Through adversity, we learn so much about ourselves, as well as who are friends are, both as a victim and as a supporter. To survive the darker and more challenging periods, we need to lean on one, if not many, other people. We cant do it alone and we simply don't have to. We have the powerful right to choose those people and we always have options. This is an empowering thought but what I find more comforting as I travel further down this road, is that there is a whole pool of people who will and can, come into your life when you need it most. There is a time and a place for everything. This is just the spoonful of sugar we need. Just as a new mentor comes into my life when I need it, a doula comes into a momma's life just at the right time, when she needs them most. It's almost just like Mary Poppins! All we can do is trust. In nature, in ourselves and in time (as well as a little spoonful of sugar!)
Entry 1 - Baby Steps
It is still staring at me. That purple folder, its shiny cover glistening in the morning sun, sitting on my kitchen table beside my laptop. It is as if it is the geeky sidekick to the evil laptop monster and the pile of books to the left of them, a towering building block, needing to be obliterated by this unlikely pair.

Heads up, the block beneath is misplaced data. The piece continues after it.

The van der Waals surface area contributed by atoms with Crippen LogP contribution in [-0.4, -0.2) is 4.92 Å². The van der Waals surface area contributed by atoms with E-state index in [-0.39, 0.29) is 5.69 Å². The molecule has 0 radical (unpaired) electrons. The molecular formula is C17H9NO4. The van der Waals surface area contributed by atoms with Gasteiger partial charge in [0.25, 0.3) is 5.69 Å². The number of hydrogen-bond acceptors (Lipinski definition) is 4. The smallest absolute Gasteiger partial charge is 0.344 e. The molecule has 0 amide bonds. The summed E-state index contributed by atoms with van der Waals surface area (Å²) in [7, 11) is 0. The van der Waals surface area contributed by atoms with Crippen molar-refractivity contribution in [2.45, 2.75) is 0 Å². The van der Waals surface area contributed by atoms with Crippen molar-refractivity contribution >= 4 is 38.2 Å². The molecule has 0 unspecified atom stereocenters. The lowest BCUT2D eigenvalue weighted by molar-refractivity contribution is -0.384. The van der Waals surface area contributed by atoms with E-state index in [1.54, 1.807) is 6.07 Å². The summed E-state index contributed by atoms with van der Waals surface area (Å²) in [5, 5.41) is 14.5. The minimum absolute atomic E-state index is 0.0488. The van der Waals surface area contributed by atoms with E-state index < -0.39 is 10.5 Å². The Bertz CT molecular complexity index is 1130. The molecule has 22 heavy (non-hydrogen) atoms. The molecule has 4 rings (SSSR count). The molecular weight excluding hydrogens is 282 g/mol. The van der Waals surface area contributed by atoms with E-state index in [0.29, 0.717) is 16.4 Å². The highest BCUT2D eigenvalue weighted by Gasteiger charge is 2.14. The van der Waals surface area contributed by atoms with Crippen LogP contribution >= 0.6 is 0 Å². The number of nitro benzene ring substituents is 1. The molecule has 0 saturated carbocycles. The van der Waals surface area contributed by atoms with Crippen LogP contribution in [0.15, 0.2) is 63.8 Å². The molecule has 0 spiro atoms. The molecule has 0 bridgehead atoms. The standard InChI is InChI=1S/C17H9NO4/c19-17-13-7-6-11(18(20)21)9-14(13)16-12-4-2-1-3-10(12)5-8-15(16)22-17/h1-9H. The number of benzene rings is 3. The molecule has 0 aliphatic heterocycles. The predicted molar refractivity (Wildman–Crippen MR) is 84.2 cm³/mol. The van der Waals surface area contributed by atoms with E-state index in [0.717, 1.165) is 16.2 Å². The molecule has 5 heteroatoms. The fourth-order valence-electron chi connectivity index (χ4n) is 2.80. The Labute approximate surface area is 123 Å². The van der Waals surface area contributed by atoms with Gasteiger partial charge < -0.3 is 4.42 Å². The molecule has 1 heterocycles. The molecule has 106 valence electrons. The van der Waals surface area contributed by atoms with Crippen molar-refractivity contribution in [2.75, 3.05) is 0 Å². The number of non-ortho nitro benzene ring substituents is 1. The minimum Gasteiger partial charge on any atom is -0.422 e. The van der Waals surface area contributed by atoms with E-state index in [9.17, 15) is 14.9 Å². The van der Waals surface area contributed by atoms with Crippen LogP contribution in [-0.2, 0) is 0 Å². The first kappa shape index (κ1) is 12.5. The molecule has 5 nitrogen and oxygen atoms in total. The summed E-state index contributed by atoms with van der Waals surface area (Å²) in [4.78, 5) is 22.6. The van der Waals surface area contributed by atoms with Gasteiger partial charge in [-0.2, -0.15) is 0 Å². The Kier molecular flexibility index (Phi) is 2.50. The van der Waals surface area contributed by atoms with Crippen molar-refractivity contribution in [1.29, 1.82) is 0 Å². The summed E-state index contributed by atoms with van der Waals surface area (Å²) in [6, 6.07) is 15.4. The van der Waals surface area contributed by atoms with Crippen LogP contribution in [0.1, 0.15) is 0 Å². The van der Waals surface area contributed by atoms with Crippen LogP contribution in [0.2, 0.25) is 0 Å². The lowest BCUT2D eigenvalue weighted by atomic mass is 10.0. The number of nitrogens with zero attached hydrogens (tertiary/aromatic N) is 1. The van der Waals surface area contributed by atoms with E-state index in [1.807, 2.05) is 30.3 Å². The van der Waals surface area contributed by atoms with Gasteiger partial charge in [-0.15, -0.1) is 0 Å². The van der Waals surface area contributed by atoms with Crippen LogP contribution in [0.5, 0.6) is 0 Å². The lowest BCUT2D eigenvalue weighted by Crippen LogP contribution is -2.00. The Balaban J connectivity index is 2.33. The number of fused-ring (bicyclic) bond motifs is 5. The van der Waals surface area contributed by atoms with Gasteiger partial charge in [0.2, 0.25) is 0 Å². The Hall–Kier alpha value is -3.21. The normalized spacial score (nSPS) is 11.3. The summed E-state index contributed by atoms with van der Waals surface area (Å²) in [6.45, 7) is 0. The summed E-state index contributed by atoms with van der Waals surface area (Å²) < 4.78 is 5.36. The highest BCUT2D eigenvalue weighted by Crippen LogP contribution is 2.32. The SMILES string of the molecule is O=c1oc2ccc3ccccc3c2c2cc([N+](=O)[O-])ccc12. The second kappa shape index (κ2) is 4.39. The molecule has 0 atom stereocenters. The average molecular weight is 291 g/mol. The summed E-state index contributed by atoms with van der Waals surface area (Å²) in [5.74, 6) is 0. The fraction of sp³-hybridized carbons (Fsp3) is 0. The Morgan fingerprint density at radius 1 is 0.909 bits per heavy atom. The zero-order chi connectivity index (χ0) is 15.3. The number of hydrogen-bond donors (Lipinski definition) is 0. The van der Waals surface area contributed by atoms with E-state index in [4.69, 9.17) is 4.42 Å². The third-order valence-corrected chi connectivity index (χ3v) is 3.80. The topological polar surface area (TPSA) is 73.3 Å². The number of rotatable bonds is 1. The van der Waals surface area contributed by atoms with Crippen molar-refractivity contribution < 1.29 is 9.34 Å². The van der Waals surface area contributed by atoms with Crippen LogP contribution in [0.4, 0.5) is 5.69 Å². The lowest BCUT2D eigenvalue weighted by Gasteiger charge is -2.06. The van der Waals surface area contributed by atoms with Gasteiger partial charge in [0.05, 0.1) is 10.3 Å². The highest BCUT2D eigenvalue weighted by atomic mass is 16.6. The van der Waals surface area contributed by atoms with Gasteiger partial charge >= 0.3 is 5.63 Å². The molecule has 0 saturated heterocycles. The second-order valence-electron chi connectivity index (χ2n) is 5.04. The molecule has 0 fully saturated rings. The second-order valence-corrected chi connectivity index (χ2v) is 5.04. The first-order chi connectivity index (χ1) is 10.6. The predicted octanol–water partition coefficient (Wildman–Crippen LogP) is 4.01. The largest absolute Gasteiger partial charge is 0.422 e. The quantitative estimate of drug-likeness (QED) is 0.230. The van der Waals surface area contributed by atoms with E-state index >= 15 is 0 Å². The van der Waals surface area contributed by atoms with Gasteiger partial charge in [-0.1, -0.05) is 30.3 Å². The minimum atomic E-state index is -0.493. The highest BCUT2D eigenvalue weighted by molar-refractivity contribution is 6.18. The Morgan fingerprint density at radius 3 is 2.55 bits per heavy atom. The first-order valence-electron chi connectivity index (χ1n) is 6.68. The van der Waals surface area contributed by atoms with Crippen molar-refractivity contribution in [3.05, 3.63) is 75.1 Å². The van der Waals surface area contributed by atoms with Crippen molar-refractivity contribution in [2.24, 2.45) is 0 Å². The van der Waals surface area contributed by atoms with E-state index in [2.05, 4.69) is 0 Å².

I was doing so well! I had nailed the first four questions but now the fifth and final essay beckoned and I could not focus. Was this what writers block felt like? The two year deadline was ticking, so unlike me. At school I would have had this done months ago!
If it wasn’t for my sister none of this would have happened (I love her really!) When my little sister announced she was pregnant with her third child. and her husband was working abroad, in a vague attempt to cling onto any scrap of oxytocin and be the supportive big sister, I offered to be her birthing partner. After having a doula for her two previous births, I am sure I can offer her that more familiar support alongside the doula and lets face it, she needs me!
On that July day, she calls to say the labour pains have started. After leaving a local barbie and flinging some necessary things into a bag (is a book necessary or just wishful thinking?!) I arrive at her house and we travel to the hospital. Upon arrival it is clear she is further along than she thought and as we settle into her labour room, the most calm, smiley angel breezes in and suddenly all is right in the world.